Guide to estimating crop yields
An early estimation of grain yield is an important agronomy tool used in mid Spring. Farmers require accurate yield estimates for a number of reasons but after observing the crop grow over winter, this will be an opportunity to analyse paddock performance. Critical analysis during grain-fill will identify if projected yield estimates could be achieved or other agronomy issues are affecting the crop. Understanding moisture levels with the use of soil moisture probes at grain fill can assist in forecasting grain quality prospects and planning harvest logistics and storage requirements.
Extensive personal experience is essential for estimating yield at early stages of growth. As crops near maturity, it becomes easier to estimate yield with greater accuracy.
There are many methods available for farmers and others to estimate yield of various crops. Some are straightforward whereas others are more complicated. The method presented here is one that can be undertaken relatively quickly with the use of a ruler and easily entered into smart phones, eliminating the use of paper and pen that can get wet while in the crop. Immediate feedback on crop yield is produced and by assessing a number of paddocks it will become evident as to what factor/s are impacting the season and the crop.
- Choose a cereal paddock of wheat or barley and list the paddock name for your reference
- From the drop down menu, select the crop type of either wheat or barley
- Walk the paddock in your preferred sampling method and select six areas that are representative of the cropping area. Using a 50 cm measuring stick or tape measure, put this between a row and count the number of heads on both sides of the ruler (equalling the heads in a metre of row)
- This can be done more than six times to get an average of the crop but there is a capacity to record multiple counts in the estimator tool
- Pluck six heads while doing the head counts and count the number of flowers or grains per half head in at least six heads (attempting to get a representative sample of heads in the paddock (i.e., not all main stems but heads also from secondary tillers). Enter half head values in the spaces and be aware that it is easier for two row barley and can be a challenge to determine the final filling width of wheat. It’s obviously easier the further past flowering you are and can count developing grains. A floret factor is inbuilt into the calculator for wheat (see below)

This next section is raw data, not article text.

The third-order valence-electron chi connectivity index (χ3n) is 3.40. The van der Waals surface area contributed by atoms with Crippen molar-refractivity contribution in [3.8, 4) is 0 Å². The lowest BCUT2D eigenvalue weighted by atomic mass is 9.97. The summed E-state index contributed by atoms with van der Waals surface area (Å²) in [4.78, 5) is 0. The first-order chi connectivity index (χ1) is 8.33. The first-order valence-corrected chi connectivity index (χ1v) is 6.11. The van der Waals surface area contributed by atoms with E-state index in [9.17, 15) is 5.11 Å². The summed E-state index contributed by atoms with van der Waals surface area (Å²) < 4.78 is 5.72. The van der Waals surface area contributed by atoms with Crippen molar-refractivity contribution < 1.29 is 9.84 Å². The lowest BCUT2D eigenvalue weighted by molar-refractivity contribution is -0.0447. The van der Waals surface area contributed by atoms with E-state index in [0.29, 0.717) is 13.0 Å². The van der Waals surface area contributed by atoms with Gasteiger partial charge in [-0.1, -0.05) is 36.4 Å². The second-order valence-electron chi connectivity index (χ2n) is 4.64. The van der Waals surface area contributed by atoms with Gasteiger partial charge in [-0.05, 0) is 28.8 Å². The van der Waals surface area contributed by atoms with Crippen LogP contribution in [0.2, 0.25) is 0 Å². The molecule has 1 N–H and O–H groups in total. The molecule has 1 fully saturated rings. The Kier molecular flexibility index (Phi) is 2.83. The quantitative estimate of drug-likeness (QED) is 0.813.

- Record the row spacing in centimetres
- Take note of the yield and record agronomic comments of what was the key driver or limitation to yield; lodging/crop fallen over, disease of leaves/head, insect attack or weed population, general health (waterlogged, droughted, dry soil surface and patchy emergence) and whether this has influenced the number of tillers that produced heads of the filling capacity of the cereal head
- Take a screen shot of the paddock for your records or use the blue export button at the bottom to send all the details to your preferred email and/or your agronomist. Feel free to include email@example.com in the export of data as data points for yield are important compliments to the Soil Moisture Monitor dash board
For example, to calculate a barley yield:
Accuracy of yield estimates depends upon an adequate number of counts being taken so as to get a representative average of the paddock. The yield estimate determined will only be a guide and assumptions made from the estimates contain a degree of uncertainty.
Note – a floret factor for wheat is to allow for the over-estimating of wheat to fill all grains in the head.
Grain size estimation
Grain weights are expressed as weight per 100 grains (in grams). This is lower than a harvest or sowing seed sample grain size due to small grains that get blown out in the tailings.
This type of yield estimation is one of the easiest and quickest to complete and should be able to be used in a number of situations in cereal paddocks. Grain losses both before and during harvest can be significant and could be in the range of 5 to 10 per cent.
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